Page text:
Sports Medicine (Subscribe)


Sports Medicine Abstracts (0)
Abstracts on sports medicine from proceedings of orthopaedic meetings & societies


An innovative method for preparing and fixing an ACL hamstring graft

THE SCREW-TAPE SYSTEM a new concept in hamstring graft fixation... Manufactured by Effica.C.D. (OWL ed)

Review It Rate It Bookmark It

Chronic Exertional Compartment Syndrome

Chronic Exertional Compartment Syndrome Gauging Pressure Mark R. Hutchinson, MD; Mary Lloyd Ireland, MD Department Editor: William O. Roberts, MD THE PHYSICIAN AND SPORTSMEDICINE - VOL 27 - NO. 5 - MAY 1999 Compartment syndromes are potentially serious problems in athletes. Acute compartment syndrome is an emergency that usually requires prompt surgical treatment. Chronic exertional compartment syndrome (CECS), though less serious, is painful and persistent and may halt physical activity, so primary care physicians should be able to recognize CECS in athletes. Measuring compartment pressure is an effective way to confirm the diagnosis of CECS. Several measurement methods and devices are available (1,2): Whiteside's technique, using intravenous (IV) tubing, a three-way stop-cock, and a wall blood pressure gauge; the wick catheter technique, employing a specially prepared catheter that is connected to a pressure transducer; the continuous infusion technique, utilizing an ordinary needle or IV catheter, a pressure transducer, and a syringe infusion pump; and a commercially available, battery-operated, hand-held device, the Stryker Intracompartmental Pressure Monitor System (Stryker Instruments, Kalamazoo, Michigan). The first three techniques all require some practice to use effectively, and thus they may not be good choices for physicians who see patients with compartment syndrome only occasionally or rarely. The Stryker device, however, is simple enough to operate that physicians can reasonably expect to get accurate results even with only occasional use. Accordingly, measurement of compartment pressure with this device is our focus here.

Review It Rate It Bookmark It

Exertional Compartment Syndrome Of The Leg

Exertional Compartment Syndrome of the Leg: Steps for Expedient Return to Activity Peter Edwards, MD; Mark S. Myerson, MD THE PHYSICIAN AND SPORTSMEDICINE - VOL 24 - NO. 4 - APRIL 96 In Brief: The pain and swelling associated with exertional compartment syndrome is caused by raised intracompartmental pressures possibly induced by muscle swelling or increased osmotic pressure. Although either the acute or chronic form of exertional compartment syndrome may occur, chronic is more common. Patients typically experience pain and swelling and may also have sensory deficits or paresthesias, and motor loss or weakness. Diagnosis is confirmed by intracompartmental pressure measurements before and after exercise. Although activity modification may alleviate symptoms, fasciotomy may be required.

Review It Rate It Bookmark It

Sports Medicine

eMedicine Sports Medicine home page

Review It Rate It Bookmark It

The effect of a sports chiropractic manual therapy intervention on the prevention of back pain hamstring and lower limb injuries

Results After 24 matches there was no statistical significant difference between the groups for the incidence of hamstring injury (OR:0.116, 95% CI:0.013-1.019, p=0.051) and primary non-contact knee injury (OR:0.116, 95% CI:0.013-1.019, p=0.051). The difference for primary lower-limb muscle strains was significant (OR:0.097, 95%CI:0.011-0.839, p=0.025). There was no significant difference for weeks missed due to hamstring injury (4 v14, chi2:1.12, p=0.29) and lower-limb muscle strains (4 v 21, chi2:2.66, p=0.10). A significant difference in weeks missed due to non-contact knee injury was noted (1 v 24, chi2:6.70, p=0.01).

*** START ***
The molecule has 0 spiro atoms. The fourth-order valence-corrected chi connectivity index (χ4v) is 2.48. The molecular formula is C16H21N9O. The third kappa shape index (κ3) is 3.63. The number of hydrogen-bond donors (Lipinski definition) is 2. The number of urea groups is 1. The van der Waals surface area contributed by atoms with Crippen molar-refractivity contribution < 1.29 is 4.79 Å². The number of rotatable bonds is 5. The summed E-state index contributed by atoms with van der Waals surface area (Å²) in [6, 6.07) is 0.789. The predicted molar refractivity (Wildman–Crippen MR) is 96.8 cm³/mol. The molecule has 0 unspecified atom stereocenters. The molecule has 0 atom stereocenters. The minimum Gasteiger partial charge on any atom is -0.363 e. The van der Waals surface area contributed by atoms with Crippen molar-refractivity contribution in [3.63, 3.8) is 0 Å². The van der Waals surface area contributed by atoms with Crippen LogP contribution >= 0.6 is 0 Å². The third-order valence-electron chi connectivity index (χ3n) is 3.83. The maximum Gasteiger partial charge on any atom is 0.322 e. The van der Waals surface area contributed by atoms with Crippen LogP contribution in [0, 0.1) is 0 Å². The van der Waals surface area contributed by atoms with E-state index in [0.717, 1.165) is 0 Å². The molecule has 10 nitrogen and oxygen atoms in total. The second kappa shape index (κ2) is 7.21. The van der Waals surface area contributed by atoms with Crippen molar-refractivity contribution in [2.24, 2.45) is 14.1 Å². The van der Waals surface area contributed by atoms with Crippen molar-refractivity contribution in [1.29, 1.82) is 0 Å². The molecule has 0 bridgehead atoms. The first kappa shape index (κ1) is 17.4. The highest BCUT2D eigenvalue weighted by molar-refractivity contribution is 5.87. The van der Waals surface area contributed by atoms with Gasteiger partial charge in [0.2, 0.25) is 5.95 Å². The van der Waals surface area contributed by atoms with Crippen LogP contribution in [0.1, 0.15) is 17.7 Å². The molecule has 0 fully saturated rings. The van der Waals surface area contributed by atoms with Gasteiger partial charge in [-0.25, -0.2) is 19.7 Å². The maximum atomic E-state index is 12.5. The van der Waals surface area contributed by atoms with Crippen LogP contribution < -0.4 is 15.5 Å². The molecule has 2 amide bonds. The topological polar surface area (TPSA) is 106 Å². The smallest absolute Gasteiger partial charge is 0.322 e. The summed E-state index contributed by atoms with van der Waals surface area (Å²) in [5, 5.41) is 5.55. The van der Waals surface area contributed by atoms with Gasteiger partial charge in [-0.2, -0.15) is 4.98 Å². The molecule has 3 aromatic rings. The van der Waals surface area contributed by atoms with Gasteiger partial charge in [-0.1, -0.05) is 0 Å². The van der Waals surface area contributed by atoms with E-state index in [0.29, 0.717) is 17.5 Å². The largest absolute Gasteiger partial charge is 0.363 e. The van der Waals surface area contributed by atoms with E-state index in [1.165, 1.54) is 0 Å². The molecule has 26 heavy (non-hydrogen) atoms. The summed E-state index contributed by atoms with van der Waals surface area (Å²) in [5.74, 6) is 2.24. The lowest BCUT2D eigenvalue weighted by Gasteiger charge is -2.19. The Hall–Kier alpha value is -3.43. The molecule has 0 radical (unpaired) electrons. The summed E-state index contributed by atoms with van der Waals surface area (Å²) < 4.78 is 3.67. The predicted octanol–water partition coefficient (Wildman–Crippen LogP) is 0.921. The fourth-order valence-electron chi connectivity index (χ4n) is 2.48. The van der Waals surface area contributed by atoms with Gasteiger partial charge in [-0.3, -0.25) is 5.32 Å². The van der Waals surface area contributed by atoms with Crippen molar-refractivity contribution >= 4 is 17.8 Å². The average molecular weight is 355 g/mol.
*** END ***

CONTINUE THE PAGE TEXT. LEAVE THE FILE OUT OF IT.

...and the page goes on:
Conclusions This study demonstrated a trend towards lower limb injury prevention with a significant reduction in primary lower limb muscle strains and weeks missed due to non-contact knee injuries through the addition of a sports chiropractic intervention to the current best practice management.
The effect of a sports chiropractic manual therapy intervention on the prevention of back pain, hamstring and lower limb injuries in semi-elite Australian Rules footballers: a randomized controlled trial Wayne Hoskins and Henry Pollard BMC Musculoskeletal Disorders 2010, 11:64 Full text available

Review It Rate It Bookmark It

OrthoAthletic Sports Medicine Products

10 out of 10 stars (1 vote)

OrthoAthletic features high quality orthopedic supports and braces for athletic activities to help you get back in the game. Shipping is always Fast & Free.

Review It Rate It Bookmark It

AAOS 1999 Symposium A Facts and Fallacies of ACL Injuries in Women

AAOS Symposium - 1999 Moderator Moderator(s): Letha Y Griffin, MD, Atlanta, GA - Participants - Elizabeth A Arendt, MD, Minneapolis, MN Peter J Fowler, MD, London, ON, CANADA William E Garrett Jr, MD, PhD, Chapel Hill, NC James G Garrick, MD, San Francisco, CA Edward M Wojtys, MD, Ann Arbor, MI

Review It Rate It Bookmark It

Hip Pain in Athletes

American Family Physician April 2000

Review It Rate It Bookmark It

Institute for Preventive Sports Medicine

What The Institute for Preventative Sports Medicine is all about. This site has the general mission and goals of our nonprofit research organization that prevents sporting injuries and focuses on health care cost containment.

Review It Rate It Bookmark It

SportsMedWeb Educational Site

The SportsMed Web is an educational project designed to provide health information for athletes. There is material here which covers training, injuries, and competition. Although geared more towards endurance exercise, the information is broad enough to a

Review It Rate It Bookmark It

The Physician and Sportsmedicine Online

The Physician and Sportsmedicine: About Us

Review It Rate It Bookmark It


  • Chris Oliver